It’s also critical to constrain wireless signals as much as possible from propagating outside the buildings/premises they were designed to operate within. This is an essential physical layer security element that helps guard sensitive information and protect client data networks. RF signals in many situations (offices in cities) will obviously bleed outside the customers premises. In these situations its also important to design around interference from outside sources, whether just passive or a guided threat. This is why encryption and authentication are also important to implement for all wireless networks. So it’s a standard procedure during the survey process to do propagation checks as well as identify outside interference and threats.
Many of the healthcare projects that The INS Group has deployed not only included the WiFi/WLAN but also the LAN, WAN and network application services. There have been more than sixty health care facilities that the INS Group architected, designed and deployed networks. These facilities varied from hospitals, medical administration buildings, cancer centers, research facilities and medical campuses, all with very similar functional requirements. A preferred logical architectural/design for most of these medical environments is to push a high availability OSI layer three architecture out to the access layer. This especially makes sense with today’s modern ASIC based routers or layer 2/3 switches. This is not always practical, which largely depends on the current networks capabilities and whether funding is available to make necessary upgrades. Often times the best strategy is to develop architectures that can move customers toward an optimal financial and technical solution.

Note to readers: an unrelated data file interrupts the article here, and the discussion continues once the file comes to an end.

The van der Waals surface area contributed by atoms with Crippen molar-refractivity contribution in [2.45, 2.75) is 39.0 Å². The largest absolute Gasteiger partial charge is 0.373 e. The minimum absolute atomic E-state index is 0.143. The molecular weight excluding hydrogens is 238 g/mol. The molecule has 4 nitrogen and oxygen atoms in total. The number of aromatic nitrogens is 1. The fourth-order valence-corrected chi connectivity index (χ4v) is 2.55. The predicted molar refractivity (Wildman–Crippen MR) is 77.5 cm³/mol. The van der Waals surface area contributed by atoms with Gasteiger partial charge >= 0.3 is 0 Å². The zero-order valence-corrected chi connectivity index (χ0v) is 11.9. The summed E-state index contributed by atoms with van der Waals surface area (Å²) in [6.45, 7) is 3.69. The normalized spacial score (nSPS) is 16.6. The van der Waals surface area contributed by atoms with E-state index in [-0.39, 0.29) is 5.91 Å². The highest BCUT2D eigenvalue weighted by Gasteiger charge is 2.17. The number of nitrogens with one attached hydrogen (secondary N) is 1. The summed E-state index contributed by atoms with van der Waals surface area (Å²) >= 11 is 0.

Small facilities for example might have a collapsed design where core, distribution and access are on a pair of layer 2/3 switches. This type of physical infrastructure quite easily lends itself to a logical layer 3 solution. Small to medium sized hospitals (up to 400 beds) may have only combined core/distribution and access layers and whereas large hospitals and campuses would follow the same architecture but break out into separate core, distribution and access layers. These larger facilities may also have a data center components that be designed with a separate distribution layer tied to the core. The criticality of these networks demands high availability, fault tolerant architecture/designs with the following guidelines:
1. Core and distribution layers must be highly fault tolerant with redundant electronics and communication links
2. Redundant access layer communication links.
3. Intelligent VLAN segmentation
i. Broadcast isolation/reduction
4. Rapid failure recovery
5. Scalable to meet all medical network needs
iv. Accommodate proprietary medical equipment communications protocols
v. Dynamic load balancing
6. Multicast capable
7. VoIP/WVoIP capable
8. QoS that is properly buffered and queued to accommodate various application requirements.
i. Deterministic low latency real time traffic is isolated
ii. Guarantee of service
9. Apply proper congestion management and avoidance
10. Eliminate spanning tree loops
11. Layer 1-7 Security controls
The INS Group has collaboratively worked with premier service providers of business process outsourcing and information technology solutions for world-class manufacturing, airports, commercial, government, and healthcare clients. We specialize in a full range of flexible process and information technology solutions, including consolidated and distributed data center (DC), hybrid and outsourced cloud solutions.